In his motion to dismiss Count III, defendant contends that § 2520(a) does not provide a private right of action for violations of § 2512. The court agrees. In Flowers v. Tandy Corp., 773 F.2d 585 (4th Cir. 1985), the Fourth Circuit held that § 2520(a) "expressly limits those against whom private action lies to the person who `intercepts, discloses, or uses . . . such communication.'" Id. at 588. The court reasoned that a broad construction of § 2520(a) would support a civil action against those who violate § 2512 (manufacture, assembly, possession, or sale of a prohibited device) but who do not actually intercept electronic communications in violation of § 2511. Id. at 589. The court held that the plain language of the § 2520(a) did not support such an outcome and, thus, held that § 2520(a) does not provide a private cause of action for violations of § 2512. Id.

  Directv argues that § 2520 provides a private cause of action for any "violation of this chapter," which includes § 2512. Directv seeks support for this view in Oceanic Cablevision, Inc. v. M.D. Elec., 771 F. Supp. 1019 (D. Neb. 1991). In Oceanic, the court was faced with a 12(b)(6) challenge to two counts of a complaint against a distributor of cable descramblers: one premised on § 2511 and another premised on § 2512. In its analysis of the viability of the § 2511 count, the court concluded that the plaintiff had not stated a cognizable claim because the distributor was not alleged to have engaged in any of the activities listed in § 2520-interception, disclosure, or use. Id. at 1027-28.

  The Oceanic court questioned the continued vitality of Flowers, noting that it was decided at a time when § 2520 contained language that directly mirrored the activities listed in § 2511, including procurement of another to intercept, disclose, or use another's communication. Id. at 1027. Subsequent to the decision in Flowers, Congress amended § 2520 to eliminate any mention of civil liability based on procuring interception, disclosure, or use. The Oceanic court attempted to capture the different situations by stating, "Clearly, § 2520 only confers a private cause of action upon persons when the action is brought against parties that have violated the provisions of §§ 2510-2521." Id. The court ignored the fact that this statement is not accurate even in the limited context of § 2511 actions. The removal of the reference to procuring another person to intercept, disclose, or use another's communication from § 2520 was not accompanied by a removal of analogous language from § 2511; a person who procures another to perform the acts prohibited by § 2511 still faces criminal liability, even though the possibility of civil liability has clearly been eliminated. Directv, Inc. v. Delaney, No. 03 C 3444, at 6 (N.D. Ill. Nov. 20, 2003).

  However, the Oceanic court, in its subsequent discussion of a private right of action under § 2512, took its preceding statement at face value. The court's examination is limited solely to the issue of whether the sale of cable descramblers, as opposed to some other device more directly associated with wiretapping, constituted a violation of § 2512. The court concluded that because a cable descrambler could be a device whose design "renders it primarily useful for the purpose of surreptitious interception of wire, oral, or electronic communications," there must be a private right of action under § 2520 for violations of § 2512. Id. at 1028-29. The court reached this conclusion without any further analysis of whether such a sale was equivalent to an interception, disclosure, or intentional use of a communication in violation of the statute. Delaney, No. 03 C 3444, at 6-7.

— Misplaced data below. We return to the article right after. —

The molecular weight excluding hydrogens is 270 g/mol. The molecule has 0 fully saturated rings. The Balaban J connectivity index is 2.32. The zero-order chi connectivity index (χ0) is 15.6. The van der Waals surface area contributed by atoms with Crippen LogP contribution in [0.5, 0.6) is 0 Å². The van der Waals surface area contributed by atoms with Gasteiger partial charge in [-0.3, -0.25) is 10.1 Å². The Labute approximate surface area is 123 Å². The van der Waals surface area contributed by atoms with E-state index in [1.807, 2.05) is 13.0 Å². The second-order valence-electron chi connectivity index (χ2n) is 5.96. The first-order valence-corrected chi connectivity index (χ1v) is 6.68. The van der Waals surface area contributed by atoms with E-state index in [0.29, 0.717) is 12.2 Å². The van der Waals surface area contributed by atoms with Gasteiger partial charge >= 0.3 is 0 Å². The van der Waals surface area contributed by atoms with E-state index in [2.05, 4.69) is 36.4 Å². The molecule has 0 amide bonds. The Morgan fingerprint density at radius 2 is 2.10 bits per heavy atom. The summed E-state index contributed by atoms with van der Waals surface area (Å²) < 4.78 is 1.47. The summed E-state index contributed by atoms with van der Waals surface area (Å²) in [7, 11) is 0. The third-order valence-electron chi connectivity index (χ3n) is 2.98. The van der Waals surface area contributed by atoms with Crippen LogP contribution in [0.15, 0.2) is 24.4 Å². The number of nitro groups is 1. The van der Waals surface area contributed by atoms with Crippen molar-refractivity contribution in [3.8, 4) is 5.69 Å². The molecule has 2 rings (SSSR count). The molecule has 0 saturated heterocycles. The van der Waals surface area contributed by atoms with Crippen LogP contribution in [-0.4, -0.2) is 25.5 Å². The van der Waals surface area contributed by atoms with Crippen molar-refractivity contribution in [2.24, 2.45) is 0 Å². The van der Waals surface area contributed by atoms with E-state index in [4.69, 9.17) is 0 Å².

Later courts have followed in Oceanic's footsteps, relying on the erroneous statement in that opinion that a violation of any of the provisions of the Wiretap Act allow for the potential of civil recovery under § 2520. See Directv v. EQ Stuff, Inc., 207 F. Supp. 1077, 1084 (C.D. Cal. 2002); Directv, Inc. v. Gatsiolis, No. 03 C 3534, 2003 WL 22111097, at *4 (Sept. 10, 2003) (Coar, J.). This conclusion is contrary to the plain language of the statute. Section 2520(a) authorizes relief only for a person "whose wire, oral or electronic communication is intercepted, disclosed, or intentionally used in violation of this chapter." Thus, the private right of action attaches only after the fact of interception, disclosure or use in violation of the Wiretap Act. Delaney, No. 03 C 3444, at 7. After this initial act is complete, the aggrieved party may pursue civil remedies against the person who "engaged in that violation." As a matter of grammar and sentence structure, the phrase "that violation" must refer to the interception, disclosure, or intentional use of a communication in violation of this chapter referred to earlier in the sentence. Directv v. Beecher, Directv v. Beecher, 296 F. Supp.2d 937, 940 (S.D. Ind. 2003). Section 2512 criminalizes only the production, sale, or possession of devices whose primary purpose is to perform the interception. These acts occur separate and apart from any actual interception, and persons who engage in them may not engage in violations cited in § 2520 — interception, disclosure, or use prohibited by the Wiretap Act. Delaney, No. 03 C 3444, at 7-8. Thus, this court finds that § 2520 does not confer a private right of action for violations of § 2512.

  Conclusion

  For the reasons stated above, the court denies Rosario's motion to dismiss counts I and II and grants his motion to dismiss Count III. Count III is dismissed.